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Rembert De Smet aka Ro Maron discusses the resurgence of New Beat

Following our review of Ro Maron’s retrospective compilation ‘Collected‘, released in January 2015 on Musique Pour La Danse, we caught up with legendary producer Ro Maron, real name Rembert De Smet, to discuss his musical heritage and the resurgence of New Beat, Acid and Rave music.

It’s been a long time since you were producing under the Ro Maron moniker. Recently there’s been a big resurgence of interest in Belgian New Beat music – how does it make you feel to be getting all this new attention now?

It feels a bit strange and surely unexpected, but why not?! I made these tracks to be used in that moment, but it seems that they are now more successful and searched for than at the time they came out. I was always a bit of an outsider in the scene.

What was the purpose of using ‘Ro Maron’ as your name when you were using a lot of other aliases anyway. Were you purposefully trying to be secretive or was it just a bit of fun?

The “Ro Maron” alias did already exist for another project (to write a song for a Eurovision candidate) and I used it later on for all my projects, apart from my group “2 Belgen“. Also I worked in very different directions – sometimes very hard and punk, sometimes lightly crazy or rather romantic or ambient. I found it nice to look for a name that matched with the atmosphere of the track. Also the Belgians are not very chauvinist so the more obscure and unknown the source was, the better!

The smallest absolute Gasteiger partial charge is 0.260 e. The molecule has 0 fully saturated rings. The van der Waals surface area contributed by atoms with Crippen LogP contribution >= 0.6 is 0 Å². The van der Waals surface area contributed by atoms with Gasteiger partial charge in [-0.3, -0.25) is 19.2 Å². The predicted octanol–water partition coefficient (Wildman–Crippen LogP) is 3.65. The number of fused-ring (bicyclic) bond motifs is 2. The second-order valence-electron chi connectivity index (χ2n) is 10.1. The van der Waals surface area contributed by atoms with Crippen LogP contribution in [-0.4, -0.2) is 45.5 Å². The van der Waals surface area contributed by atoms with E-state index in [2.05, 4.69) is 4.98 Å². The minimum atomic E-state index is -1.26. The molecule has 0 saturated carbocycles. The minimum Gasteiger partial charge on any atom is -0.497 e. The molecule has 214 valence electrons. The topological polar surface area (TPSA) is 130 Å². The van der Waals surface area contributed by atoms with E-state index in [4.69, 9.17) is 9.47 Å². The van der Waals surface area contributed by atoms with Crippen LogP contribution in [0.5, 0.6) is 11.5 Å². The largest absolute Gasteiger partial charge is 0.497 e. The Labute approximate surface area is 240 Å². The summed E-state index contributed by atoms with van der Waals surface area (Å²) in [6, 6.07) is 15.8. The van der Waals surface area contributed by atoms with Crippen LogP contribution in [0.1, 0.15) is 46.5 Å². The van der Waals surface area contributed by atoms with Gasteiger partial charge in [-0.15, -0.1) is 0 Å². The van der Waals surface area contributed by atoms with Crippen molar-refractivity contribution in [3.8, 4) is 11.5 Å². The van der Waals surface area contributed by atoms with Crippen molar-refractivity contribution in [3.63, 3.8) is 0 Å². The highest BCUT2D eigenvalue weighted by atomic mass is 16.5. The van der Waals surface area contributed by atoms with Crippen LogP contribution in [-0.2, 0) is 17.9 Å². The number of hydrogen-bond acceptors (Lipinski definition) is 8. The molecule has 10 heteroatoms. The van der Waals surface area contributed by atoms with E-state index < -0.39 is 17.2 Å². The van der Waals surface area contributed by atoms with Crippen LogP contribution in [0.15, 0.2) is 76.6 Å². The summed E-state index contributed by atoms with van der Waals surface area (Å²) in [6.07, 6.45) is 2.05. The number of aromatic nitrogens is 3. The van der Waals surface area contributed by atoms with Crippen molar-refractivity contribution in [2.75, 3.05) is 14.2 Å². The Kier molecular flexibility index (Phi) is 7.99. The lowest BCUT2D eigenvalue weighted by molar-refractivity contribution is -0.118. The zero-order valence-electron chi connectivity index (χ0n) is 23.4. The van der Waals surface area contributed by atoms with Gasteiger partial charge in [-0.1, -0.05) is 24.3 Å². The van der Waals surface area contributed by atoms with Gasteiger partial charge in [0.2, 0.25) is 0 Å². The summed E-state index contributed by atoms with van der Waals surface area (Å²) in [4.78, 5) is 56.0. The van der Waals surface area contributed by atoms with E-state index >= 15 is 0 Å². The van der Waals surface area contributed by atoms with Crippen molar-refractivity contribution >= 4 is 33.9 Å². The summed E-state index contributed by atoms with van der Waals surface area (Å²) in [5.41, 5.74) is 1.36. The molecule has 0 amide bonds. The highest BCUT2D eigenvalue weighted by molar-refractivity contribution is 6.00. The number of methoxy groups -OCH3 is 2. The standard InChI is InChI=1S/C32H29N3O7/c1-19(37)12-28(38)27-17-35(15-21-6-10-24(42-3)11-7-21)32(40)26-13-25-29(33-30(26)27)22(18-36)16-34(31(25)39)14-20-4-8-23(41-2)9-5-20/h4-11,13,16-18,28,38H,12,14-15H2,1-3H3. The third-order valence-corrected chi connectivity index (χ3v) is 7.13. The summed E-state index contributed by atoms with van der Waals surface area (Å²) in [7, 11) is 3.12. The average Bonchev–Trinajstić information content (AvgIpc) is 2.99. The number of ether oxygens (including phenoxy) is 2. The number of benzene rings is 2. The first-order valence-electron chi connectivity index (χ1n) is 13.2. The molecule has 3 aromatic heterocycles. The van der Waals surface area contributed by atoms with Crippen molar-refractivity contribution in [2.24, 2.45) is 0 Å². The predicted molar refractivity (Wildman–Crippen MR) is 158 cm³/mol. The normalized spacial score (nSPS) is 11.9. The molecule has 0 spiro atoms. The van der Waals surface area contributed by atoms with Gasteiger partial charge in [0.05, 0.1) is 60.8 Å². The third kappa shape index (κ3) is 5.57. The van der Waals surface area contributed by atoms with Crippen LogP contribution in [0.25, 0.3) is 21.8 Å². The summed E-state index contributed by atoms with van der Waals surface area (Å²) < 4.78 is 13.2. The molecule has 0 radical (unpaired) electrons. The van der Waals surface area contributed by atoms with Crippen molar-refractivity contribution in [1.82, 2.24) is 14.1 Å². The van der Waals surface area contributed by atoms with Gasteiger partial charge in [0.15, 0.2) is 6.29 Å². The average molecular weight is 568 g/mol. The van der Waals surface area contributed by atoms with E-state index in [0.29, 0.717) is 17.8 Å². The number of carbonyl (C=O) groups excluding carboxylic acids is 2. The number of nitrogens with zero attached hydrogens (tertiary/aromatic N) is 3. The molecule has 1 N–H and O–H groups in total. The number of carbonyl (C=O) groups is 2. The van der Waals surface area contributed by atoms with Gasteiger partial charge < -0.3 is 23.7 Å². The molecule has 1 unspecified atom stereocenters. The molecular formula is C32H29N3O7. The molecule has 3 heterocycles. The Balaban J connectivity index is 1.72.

American acid house music is a clear influence on your work. Can you remember how you first came across this music and what made you decide to incorporate it into your own?

Once I decided to make this kind of danceable music I looked for all kinds of sources and inspiration. In the beginning, the electronic New Wave bands that were sometimes raw and experimental; The Normal, Gary Numan, Fad Gadget, also old Ska and Dub Reggae – particularly Adrian Sherwood and On-U Sound. At that time I also found cassetes with real “House music“; a DJ with a rhythm box, one keyboard and a microphone – very basic and primitive. I was always thinking of a punk and experimental way to make this dance music.

Some commentators have picked up on the idea that you were so prolific in New Beat because you simply wanted to exploit it commercially. Is this a fair assessment? Were you spending all of your time in the studio or were you also actively involved in the club scene where the music was being played?

It is true that at the end of the 80’s all live pop groups had problems to survive. The groups were all still going, but the public weren’t interested. In place of a group a DJ was asked to perform, and all the live venues became temporary discotheques. As a musician it was a hard reality – it was time to look for another job, or take the opportunity to do studio work for this scene. Antler-Subway (our record company) gave us the opportunity to produce maxi singles at a very high frequency and were also very open-minded – it only had to be danceable.